Seen and unforeseen implications of RTP and P2P payments need to be addressed quickly
Consumer expectations of speed and convenience have extended to business-to-business payments and disrupted wire transfers and check payments with instant payments.
However, speed and convenience cannot come at the expense of security. As payment volumes grow among real-time payment (RTP) networks and peer-to-peer (P2P) applications, the seen and unforeseen vulnerabilities in the systems will have to be addressed as quickly, if not quicker than, the payments themselves. RTP providers and FI’s will need to think differently and will likely collaborate with trusted partners in payment security to address the challenge.
Akin to the democratization of computing power through personal computers, the growing use of AI will continue to fuel new products and services in payments and have a significant impact on society. But AI will also introduce tremendous challenges due to its potential use by threat actors.
History shows that good intentions can be manipulated by nefarious individuals and groups. For example, the internet splintered to become the surface web, dark web and deep web; and social media is being used beyond its original intent to simply connect friends and family.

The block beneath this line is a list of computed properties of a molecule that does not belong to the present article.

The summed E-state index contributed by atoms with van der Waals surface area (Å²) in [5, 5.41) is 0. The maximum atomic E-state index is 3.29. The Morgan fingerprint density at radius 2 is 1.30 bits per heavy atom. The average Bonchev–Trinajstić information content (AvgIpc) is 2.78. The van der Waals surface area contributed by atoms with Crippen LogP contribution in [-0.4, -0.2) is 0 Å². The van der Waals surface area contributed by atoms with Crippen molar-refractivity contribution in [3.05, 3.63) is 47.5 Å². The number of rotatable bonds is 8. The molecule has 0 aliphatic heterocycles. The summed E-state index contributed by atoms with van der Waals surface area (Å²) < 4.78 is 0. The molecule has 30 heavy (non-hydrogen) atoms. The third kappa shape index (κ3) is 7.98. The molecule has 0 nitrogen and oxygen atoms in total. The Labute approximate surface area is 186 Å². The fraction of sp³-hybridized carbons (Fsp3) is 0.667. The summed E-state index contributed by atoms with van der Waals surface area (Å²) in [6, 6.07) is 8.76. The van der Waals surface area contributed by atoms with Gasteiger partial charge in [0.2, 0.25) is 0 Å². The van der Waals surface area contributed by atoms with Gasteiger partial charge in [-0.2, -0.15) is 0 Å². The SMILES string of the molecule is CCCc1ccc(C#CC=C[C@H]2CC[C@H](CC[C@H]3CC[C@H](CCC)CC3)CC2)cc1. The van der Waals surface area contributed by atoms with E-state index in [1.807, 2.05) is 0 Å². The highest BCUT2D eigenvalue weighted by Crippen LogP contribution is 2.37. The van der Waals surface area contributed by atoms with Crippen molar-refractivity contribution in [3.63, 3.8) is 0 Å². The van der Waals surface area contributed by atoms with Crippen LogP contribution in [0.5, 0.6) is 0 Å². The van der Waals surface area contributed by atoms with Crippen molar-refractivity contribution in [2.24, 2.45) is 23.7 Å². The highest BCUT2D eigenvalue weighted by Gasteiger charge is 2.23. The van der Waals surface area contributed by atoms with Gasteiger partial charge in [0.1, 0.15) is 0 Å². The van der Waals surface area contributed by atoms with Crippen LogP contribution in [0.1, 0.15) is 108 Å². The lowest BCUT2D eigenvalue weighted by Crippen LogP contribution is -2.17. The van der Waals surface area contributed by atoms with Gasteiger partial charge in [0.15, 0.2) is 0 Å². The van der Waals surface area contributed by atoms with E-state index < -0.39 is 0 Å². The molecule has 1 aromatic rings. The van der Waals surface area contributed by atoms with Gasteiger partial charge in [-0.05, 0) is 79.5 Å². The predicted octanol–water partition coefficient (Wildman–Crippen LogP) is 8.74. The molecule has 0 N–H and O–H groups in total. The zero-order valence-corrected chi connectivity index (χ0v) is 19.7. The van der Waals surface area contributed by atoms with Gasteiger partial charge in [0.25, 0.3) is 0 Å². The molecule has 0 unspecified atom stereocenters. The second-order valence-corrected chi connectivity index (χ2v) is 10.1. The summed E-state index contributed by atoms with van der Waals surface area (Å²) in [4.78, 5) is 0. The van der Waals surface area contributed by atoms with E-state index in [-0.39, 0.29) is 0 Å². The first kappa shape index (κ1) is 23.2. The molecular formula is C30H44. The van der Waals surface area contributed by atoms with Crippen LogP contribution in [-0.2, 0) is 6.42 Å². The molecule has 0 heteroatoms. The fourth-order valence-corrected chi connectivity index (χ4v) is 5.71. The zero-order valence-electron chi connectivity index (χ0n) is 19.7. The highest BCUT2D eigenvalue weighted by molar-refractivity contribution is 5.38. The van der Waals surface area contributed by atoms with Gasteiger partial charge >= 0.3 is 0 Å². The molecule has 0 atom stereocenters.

The challenge of AI next year and beyond will require a collective effort across industries to limit the darker side of the technology to ensure it is used to deliver opportunities and improvements to society.
Humans are often the weakest link and technology has been trying to solve for it for a long time – from spell-check in word processors and email applications to automatic braking in some of today’s cars. Advancements in payment security will continue to help drive down fraud as the EMV chip did for counterfeit fraud, but technology can only do so much as it still needs to be implemented by people and people make mistakes.
More importantly, social engineering continues to evolve as a channel to prey on the unsuspecting or those with their guard down. All it takes is one person to fall prey to put an entire organization or network at risk. Social engineering will continue because it works. We need to empower users with education and tools since they are often the first line of defense.
People, businesses, and institutions thrive when barriers to progress are low, and trust is high. Preserving that trust requires driving innovation and choice, and redoubling our commitment to security. There has never been a better time to help lead and drive change in payment security which can be a catalyst for growth. By drawing on the lessons from past years, we can address future challenges and capitalize on the opportunities stemming from our increasingly digitized society.
This is the second of two parts on new approaches to payment security.